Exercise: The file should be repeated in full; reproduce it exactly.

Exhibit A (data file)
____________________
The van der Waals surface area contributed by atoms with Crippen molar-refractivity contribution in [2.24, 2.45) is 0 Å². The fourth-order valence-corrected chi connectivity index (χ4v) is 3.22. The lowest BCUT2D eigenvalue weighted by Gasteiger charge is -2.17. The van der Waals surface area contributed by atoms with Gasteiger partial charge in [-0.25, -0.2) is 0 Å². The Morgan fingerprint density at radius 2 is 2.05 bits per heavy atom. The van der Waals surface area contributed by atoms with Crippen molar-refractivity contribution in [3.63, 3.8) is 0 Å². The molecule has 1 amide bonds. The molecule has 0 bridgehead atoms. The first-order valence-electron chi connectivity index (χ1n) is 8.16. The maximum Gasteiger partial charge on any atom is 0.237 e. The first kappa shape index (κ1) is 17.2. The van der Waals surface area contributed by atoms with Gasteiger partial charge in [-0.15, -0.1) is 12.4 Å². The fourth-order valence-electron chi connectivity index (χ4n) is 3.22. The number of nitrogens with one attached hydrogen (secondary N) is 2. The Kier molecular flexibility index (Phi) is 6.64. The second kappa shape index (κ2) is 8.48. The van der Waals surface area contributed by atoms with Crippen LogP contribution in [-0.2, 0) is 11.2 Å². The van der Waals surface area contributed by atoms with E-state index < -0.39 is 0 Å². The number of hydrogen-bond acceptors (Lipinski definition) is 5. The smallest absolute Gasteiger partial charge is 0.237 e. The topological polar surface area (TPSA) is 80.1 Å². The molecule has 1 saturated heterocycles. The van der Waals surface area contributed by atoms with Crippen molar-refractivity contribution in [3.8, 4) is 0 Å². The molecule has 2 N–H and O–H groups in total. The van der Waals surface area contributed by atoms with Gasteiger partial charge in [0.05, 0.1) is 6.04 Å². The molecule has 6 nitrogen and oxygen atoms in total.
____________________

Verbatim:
The van der Waals surface area contributed by atoms with Crippen molar-refractivity contribution in [2.24, 2.45) is 0 Å². The fourth-order valence-corrected chi connectivity index (χ4v) is 3.22. The lowest BCUT2D eigenvalue weighted by Gasteiger charge is -2.17. The van der Waals surface area contributed by atoms with Gasteiger partial charge in [-0.25, -0.2) is 0 Å². The Morgan fingerprint density at radius 2 is 2.05 bits per heavy atom. The van der Waals surface area contributed by atoms with Crippen molar-refractivity contribution in [3.63, 3.8) is 0 Å². The molecule has 1 amide bonds. The molecule has 0 bridgehead atoms. The first-order valence-electron chi connectivity index (χ1n) is 8.16. The maximum Gasteiger partial charge on any atom is 0.237 e. The first kappa shape index (κ1) is 17.2. The van der Waals surface area contributed by atoms with Gasteiger partial charge in [-0.15, -0.1) is 12.4 Å². The fourth-order valence-electron chi connectivity index (χ4n) is 3.22. The number of nitrogens with one attached hydrogen (secondary N) is 2. The Kier molecular flexibility index (Phi) is 6.64. The second kappa shape index (κ2) is 8.48. The van der Waals surface area contributed by atoms with Crippen LogP contribution in [-0.2, 0) is 11.2 Å². The van der Waals surface area contributed by atoms with E-state index < -0.39 is 0 Å². The number of hydrogen-bond acceptors (Lipinski definition) is 5. The smallest absolute Gasteiger partial charge is 0.237 e. The topological polar surface area (TPSA) is 80.1 Å². The molecule has 1 saturated heterocycles. The van der Waals surface area contributed by atoms with Crippen molar-refractivity contribution in [3.8, 4) is 0 Å². The molecule has 2 N–H and O–H groups in total. The van der Waals surface area contributed by atoms with Gasteiger partial charge in [0.05, 0.1) is 6.04 Å². The molecule has 6 nitrogen and oxygen atoms in total.